The Buzzer had chased many a German submarine, compelling it to dive deeply and become harmless, but never yet had Cæsar been privileged to see one close. Upon this misty morning of her demise, when he gained fame, she was farther out to sea than usual, and was cruising at about the spot where enterprising U-⁠boats were wont to come up to take a bearing. I am writing of the days before our harbour defences had chilled their enterprise into inanition. Cæsar was on watch, and stood at the wheel amidships. The petty officer and a blue-jacket were stationed at the gun forward. Our friend’s senses were very much alert, for he took his duties with the utmost seriousness. Near his boat the sea heaved and swirled, and as he saw a queer wave pile up he became, if possible, even more alert and called to his watch to stand by. The sea went on swirling, the surface broke suddenly, and up swooped the hood and thin tube of a periscope. It was less than fifty yards away, and for a moment the lenses did not include the Buzzer within their field of vision. For Cæsar, his watch on deck, and the sleepers below, the next few seconds were packed with incident. Round came the Buzzer pointing straight for the periscope, the exhaust roared as Cæsar called for full speed, and the gun crashed out. Away went periscope and tube, wiped off by the spreading cone of the explosion, as if they were no more substantial than a bullrush, and up shot the Buzzer’s bows as Cæsar drove her keel violently upon the top of the conning tower of the rising U-⁠boat. Keel and conning-tower ripped together; there was a tremendous rush of air-bubbles, followed by oil, and the U-⁠boat was no more. She had gone, and the Buzzer, with six feet of her tender bottom torn off, was in the act to follow. As she cocked up her stern to dive after her prey there was just time to get officers and crew into lifebelts and to signal for help. Cæsar met in the water his commanding officer, who, though nearly hurled through his cabin walls by the shock, and entirely ignorant of the cataclysm in which he had been involved, was cheerful as ever. “Sakes,” he gasped, when he had cleared mouth and nose of salt water, “when you Britishers do get busy, things—sort of—hum.”

A destroyer rushing down picked up the swimmers and heard their story. The evidence was considered sufficient, for oil still spread over the sea, and there were no rocks within miles to have ripped out the Buzzer’s keel, so another U-⁠boat was credited to the Royal Navy and Cæsar became a lieutenant. It was a proud day for him.

But he had lost his ship, and was for a time out of a job. The new harbour defences were under way and fast motor-boats were for a while less in demand. The Admiralty solved the problem of his future. “This young man,” it observed, “is nothing better than a temporary lieutenant of the Volunteer Reserve, but he is not wholly without intelligence and has a pretty hand with a gun. We will teach him something useful.” So the order was issued that Lieutenant Cæsar should proceed to Whale Island, there to be instructed in the mysteries of naval gunnery. “You will have to work at Whale Island,” warned the captain of his flotilla, “and don’t you forget it. It is not like Oxford.” This to reduce Cæsar to the proper level of humility.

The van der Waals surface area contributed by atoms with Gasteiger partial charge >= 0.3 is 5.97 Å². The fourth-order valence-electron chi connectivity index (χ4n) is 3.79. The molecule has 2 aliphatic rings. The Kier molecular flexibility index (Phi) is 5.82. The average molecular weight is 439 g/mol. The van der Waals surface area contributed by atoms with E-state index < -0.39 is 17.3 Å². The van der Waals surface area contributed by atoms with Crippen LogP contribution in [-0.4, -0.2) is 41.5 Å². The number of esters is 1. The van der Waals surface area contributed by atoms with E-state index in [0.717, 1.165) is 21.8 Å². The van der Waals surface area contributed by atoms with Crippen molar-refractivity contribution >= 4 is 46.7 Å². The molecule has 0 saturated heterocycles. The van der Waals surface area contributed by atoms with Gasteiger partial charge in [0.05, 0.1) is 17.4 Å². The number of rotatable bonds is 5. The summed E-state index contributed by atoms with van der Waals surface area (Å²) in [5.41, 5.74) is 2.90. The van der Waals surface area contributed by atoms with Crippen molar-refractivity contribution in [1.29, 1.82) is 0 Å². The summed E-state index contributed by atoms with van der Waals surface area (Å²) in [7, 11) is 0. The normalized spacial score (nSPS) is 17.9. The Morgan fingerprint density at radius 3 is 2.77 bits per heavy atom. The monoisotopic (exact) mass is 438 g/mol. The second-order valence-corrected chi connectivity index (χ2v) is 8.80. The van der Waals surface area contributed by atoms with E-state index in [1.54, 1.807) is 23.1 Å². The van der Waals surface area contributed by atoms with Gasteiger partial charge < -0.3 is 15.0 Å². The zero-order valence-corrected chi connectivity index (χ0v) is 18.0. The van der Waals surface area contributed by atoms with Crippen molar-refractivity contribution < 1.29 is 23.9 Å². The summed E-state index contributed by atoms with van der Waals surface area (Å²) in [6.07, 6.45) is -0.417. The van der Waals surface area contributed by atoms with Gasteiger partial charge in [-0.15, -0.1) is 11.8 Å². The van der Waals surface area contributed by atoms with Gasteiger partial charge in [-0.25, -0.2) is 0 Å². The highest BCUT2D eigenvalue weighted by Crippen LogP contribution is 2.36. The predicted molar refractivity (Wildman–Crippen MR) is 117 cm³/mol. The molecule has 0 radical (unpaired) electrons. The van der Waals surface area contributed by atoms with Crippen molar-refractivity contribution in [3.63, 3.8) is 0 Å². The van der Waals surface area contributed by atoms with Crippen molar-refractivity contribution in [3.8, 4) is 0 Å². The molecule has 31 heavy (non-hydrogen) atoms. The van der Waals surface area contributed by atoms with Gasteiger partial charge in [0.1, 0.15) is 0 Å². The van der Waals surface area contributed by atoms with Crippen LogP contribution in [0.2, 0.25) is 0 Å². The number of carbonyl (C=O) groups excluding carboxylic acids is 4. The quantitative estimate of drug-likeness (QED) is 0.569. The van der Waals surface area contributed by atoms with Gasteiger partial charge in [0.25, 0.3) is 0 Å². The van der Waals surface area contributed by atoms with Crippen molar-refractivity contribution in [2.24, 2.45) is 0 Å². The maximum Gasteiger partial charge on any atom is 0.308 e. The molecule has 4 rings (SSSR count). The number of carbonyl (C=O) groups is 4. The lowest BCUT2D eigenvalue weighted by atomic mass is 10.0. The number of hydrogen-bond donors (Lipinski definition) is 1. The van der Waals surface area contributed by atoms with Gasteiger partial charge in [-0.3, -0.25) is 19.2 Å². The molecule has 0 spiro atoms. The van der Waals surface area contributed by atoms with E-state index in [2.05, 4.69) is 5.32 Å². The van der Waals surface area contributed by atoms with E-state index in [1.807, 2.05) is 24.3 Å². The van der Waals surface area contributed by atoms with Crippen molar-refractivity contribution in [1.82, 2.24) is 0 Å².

Up to this stage in his career Lieutenant Cæsar, though temporarily serving in the Royal Navy, knew nothing whatever about it. His status was defined for me once by a sergeant of Marines: “A temporary gentleman, sir, ’ere to-day and gone to-morrow, and good riddance, sir.” Upon land the corps and regiments have been swamped by temporaries, but at sea the Regular Navy remains in full possession. In the barracks at Whale Island, where Cæsar was assigned quarters, he felt like a very small schoolboy newly joining a very large school. His fellow-pupils were R.N.R. men, mercantile brass-bounders with mates’ and masters’ certificates, and R.N.V.R.’s drawn from diverse classes. To him they seemed a queer lot. He lay low and studied them, finding most of them wholly ignorant of everything which he knew, but profoundly versed in things which he didn’t. The instructors of the Regular Service gave him his first definite contact with the Navy. “My original impression of them,” he told me, laughing, “was that they were all mad. I had come to learn gunnery, but for a whole week they insisted upon teaching me squad drill, about the most derisory version of drill which I have ever seen. Picture us, a mob of mates out of liners and volunteers out of workshops and technical schools, trailing rifles round the square at Whale Island, feeling dazed and helpless, and wondering if we had brought up by mistake at a lunatic asylum. After the first week, during which Whale Island indulged its pathetic belief that its true métier is squad drill, we were all right. We got busy at the guns, and found plenty to learn.” It was at Whale Island that he received the name of Cæsar, the one Latin author of which his messmates had any recollection. During the first month of his training he daily cursed Winchester and Oxford for the frightful gaps which they had left in his educational equipment. He could acquire languages with anyone, but mathematics, that essential key to the mysteries of gunnery, gave him endless trouble. But he had a keenly tempered brain and limitless persistence. Slowly at first, more rapidly later, he made up on his contemporaries, and when after two months of the toughest work of his life he gained a first-class certificate, he felt that at last he had tasted a real success.